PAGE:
Bones In Space
7 Healthcast: Bones In Space
In addition to delivering spare parts and supplies to the International Space Station the Shuttle Atlantis has another, lesser known mission.
Scientists are hopeful that what they learn up in space will help millions of people at risk for osteoporosis here on earth.
On board the shuttle are 30 mice, currently floating in micro-gravity.
Half were treated with an experimental osteoporosis drug, half with a placebo.
The mice were sent up by a team of researchers led by the University of North Carolina's Dr. Ted Bateman, an expert in bone loss during space flight.
"Astronauts lose bone at a very rapid rate, at least five times the rate that women lose bone here on Earth," he explains.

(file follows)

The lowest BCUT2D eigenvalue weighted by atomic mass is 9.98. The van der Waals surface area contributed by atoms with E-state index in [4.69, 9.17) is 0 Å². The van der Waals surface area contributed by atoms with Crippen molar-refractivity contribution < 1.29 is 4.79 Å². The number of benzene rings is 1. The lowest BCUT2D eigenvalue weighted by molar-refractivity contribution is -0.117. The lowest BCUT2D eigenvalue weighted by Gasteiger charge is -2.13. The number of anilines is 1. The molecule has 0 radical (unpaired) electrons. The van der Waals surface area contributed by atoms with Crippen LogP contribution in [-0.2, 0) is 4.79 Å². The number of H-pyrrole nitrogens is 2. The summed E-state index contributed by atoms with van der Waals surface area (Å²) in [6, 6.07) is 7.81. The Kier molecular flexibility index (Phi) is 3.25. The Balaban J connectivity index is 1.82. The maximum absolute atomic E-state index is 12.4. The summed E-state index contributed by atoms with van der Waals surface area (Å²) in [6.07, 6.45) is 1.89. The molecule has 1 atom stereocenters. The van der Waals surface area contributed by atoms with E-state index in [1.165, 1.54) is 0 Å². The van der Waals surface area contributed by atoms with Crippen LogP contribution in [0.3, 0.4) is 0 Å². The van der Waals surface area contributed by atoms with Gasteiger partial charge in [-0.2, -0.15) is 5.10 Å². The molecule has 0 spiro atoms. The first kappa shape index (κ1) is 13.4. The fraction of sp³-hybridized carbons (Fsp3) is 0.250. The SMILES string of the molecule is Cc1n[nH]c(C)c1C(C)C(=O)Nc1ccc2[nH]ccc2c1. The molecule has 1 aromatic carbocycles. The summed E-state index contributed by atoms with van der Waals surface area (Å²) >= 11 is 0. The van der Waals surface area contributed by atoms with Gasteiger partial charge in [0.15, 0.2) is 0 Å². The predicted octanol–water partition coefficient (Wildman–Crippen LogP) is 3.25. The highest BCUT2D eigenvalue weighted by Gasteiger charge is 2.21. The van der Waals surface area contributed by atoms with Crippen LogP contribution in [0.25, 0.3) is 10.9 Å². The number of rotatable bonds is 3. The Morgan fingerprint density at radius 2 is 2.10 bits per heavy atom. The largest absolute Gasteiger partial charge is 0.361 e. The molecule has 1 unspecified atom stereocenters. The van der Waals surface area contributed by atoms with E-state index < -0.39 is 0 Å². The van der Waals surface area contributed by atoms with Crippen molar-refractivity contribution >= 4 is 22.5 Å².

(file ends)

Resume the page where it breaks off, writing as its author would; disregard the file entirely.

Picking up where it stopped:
That's because bones are designed to hold us up under the pressure of gravity on Earth.
In space bones don't get the pressure they need to thrive, leading to a loss of bone mass.
Space exploration has been pivotal to osteoporosis research.
Scientists studied microgravity's effects on bones and muscles since the 1970s.
It's the perfect environment for Bateman's latest research.
"Existing drugs stop the process of bone loss. This drug would hopefully build new bone and increase bone mass," he says.
Increasing bone mass would effectively reverse osteoporosis.
If accomplished it'd be yet another leap forward for the world of medicine.
The research team will study the mouse skeletons when they return to Earth and expects to have at least preliminary results sometime this fall.
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